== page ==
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From Michele Bachmann’s crazy and unsubstantiated claims that HPV vaccines cause mental retardation to Dr. Oz scaring people off apple juice, it’s been a fear-mongering kind of week in the health world. Here, the top stories that have members buzzing on the iVillage Health & Fitness message boards this week. Plus, the real deal on this so-called “arsenic-tainted juice.”
1. A report from the CDC that 50 percent of us will suffer from mental illness in our lifetime.
What members think: “As more and more things get classified as a mental illness we will find that the numbers grow. Not only that but as we talk about mental illness more openly, more people are likely to come forward and seek help. While the number of reported cases may increase, it may not necessarily be indicative of an actual increase in mental illness.” -- iv_miranda_d
“Based on my husband’s family, this sounds about right. Luckily. my side of the family seems to be in the other half of the population!” – thatyank
“Let's hope so. Let's hope that the stigma of mental illness decreases so that people do not need to suffer unnecessarily.” – nisupulla
Our take: This report came on the heels of another news story that revealed 40 percent of people with symptoms of depression won’t disclose that information to their physician, for fear that their doc will make them go to therapy or prescribe antidepressants. Clearly, when 50 percent of the population will suffer from mental illness at one time or another, it should be considered the new norm. But this fear of getting labeled as a crazy by one’s own doctor, who could actually help one fe, shows that the stigma is still very firmly rooted.
2. An AP news piece that finds the myriad of supposedly inspiring reality TV weight-loss shows are not helping America slim down. “In fact, more people are obese today than when ‘The Biggest Loser’ premiered in 2004,” says the report.
What members think: “I don't believe for a minute that all these shows… have the best interest of the public in mind. The [diet] industry is aware of the national epidemic of obesity and wants to cash in. Although “The Biggest Loser” is mainly ‘entertainment,’ if it causes something to click in the mind of just one viewer, it can inspire them to do what needs to be done to fight their own obesity battle.” -- CS_carolsue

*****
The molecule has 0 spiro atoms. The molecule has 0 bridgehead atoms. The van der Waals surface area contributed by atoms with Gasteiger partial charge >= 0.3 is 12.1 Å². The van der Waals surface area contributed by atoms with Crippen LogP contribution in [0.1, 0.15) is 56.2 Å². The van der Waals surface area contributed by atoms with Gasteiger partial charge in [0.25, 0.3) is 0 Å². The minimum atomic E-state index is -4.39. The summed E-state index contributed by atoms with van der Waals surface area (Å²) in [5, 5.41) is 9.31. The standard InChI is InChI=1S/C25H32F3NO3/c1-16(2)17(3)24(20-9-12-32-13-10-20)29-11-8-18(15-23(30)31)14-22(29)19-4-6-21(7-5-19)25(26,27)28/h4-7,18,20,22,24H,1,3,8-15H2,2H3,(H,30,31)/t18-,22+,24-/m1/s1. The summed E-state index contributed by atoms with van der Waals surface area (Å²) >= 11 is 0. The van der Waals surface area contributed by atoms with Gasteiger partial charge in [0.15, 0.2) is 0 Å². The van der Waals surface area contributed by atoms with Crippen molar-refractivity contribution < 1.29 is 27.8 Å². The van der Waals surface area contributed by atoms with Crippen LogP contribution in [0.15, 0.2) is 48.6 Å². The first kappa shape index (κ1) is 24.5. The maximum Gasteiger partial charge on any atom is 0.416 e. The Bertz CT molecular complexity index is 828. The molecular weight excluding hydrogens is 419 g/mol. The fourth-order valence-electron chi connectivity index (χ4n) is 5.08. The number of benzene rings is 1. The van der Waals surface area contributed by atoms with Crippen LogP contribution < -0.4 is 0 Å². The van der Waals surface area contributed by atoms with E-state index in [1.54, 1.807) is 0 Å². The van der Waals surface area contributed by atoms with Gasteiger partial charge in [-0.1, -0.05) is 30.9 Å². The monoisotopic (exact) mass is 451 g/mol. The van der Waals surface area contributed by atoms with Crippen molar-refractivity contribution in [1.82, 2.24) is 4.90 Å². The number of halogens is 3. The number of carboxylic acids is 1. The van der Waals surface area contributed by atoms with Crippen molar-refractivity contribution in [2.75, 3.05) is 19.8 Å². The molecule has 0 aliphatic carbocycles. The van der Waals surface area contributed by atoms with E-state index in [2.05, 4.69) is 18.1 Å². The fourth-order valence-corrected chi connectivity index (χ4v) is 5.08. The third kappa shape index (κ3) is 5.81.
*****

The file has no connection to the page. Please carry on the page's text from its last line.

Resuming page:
Our take: Though we are pretty much on-board with Carolsue’s sentiments, we do wonder if these shows warp people’s ideas of how to lose weight safely --– and keep it off for good. As personal trainers and physicians have told us over and over again, one of the biggest mistakes that people will make when dieting or starting an exercise routine is to go all-out at the beginning and push themselves so hard that they are destined to fail. Dr. Oz’s saner sidekick, Dr. Roizen, Chief Wellness Officer at the Cleveland Clinic, actually advocates cutting just 100 calories a day and burning the rest of it through sensible exercise. That means, say no to daily screaming boot camps and yes to walking briskly for 30 minutes a day. Sure, it will come off slowly, but it is something you can sustain. And if you want to push yourself harder once you get in shape, by all means, step it up a notch or two. But bottom line: if you’re not enjoying it, it won’t last.
3. Dr. Oz tells the world that they’re drinking unsafe levels of arsenic with their apple juice, courtesy of everyone’s favorite villain du jour: China.
What members think: “I think it’s sad that things are coming from out of the U.S. and are not healthy for us, but yet they keep bringing it in.” -- nathaniel- smom110100
“I think this has been overblown a bit. Arsenic is naturally occurring in apple seeds, so organic won't make a difference if they are still crushing the seeds. I'll stick to eating apples.” -- lemings
Our take: Tsk, tsk, tsk, Dr. Oz! Were you really that short on show ideas that you had to essentially scream fire in a crowded theater? (That was former acting head of the Centers for Disease Control and Prevention Dr. Richard Besser’s great analogy, not mine.) There are two forms of arsenic -- organic and inorganic and, according to the FDA, the former passes through the body quickly and is pretty much harmless. The arsenic found in apple seeds –and thus apple juice if the seeds are pressed along with the pulp -- is this non-toxic type. Inorganic arsenic, on the other hand, is found in pesticides, and may pose a cancer risk if consumed at high levels or over a long period of time. If apples treated with arsenic-containing pesticides are used in the making of apple juice, then the beverages could contain this type of arsenic as well. Though these types of pesticides are rarely used on produce in the U.S., other countries continue to use them (hence the China claim). Unfortunately, Dr. Oz’s tests did not make this very important distinction. Further, when the FDA conducted its own tests on the same batches of apple juice, they found significantly less -- and safe levels of -- arsenic in the beverages than Oz’s tests did. Still, Oz stands by his findings, and plans on doing more tests to determine the levels of organic versus inorganic arsenic in apple juice. If all this makes you nervous, pass on the liquid form and eat an entire apple instead. Arsenic or not, it’s better for you anyway.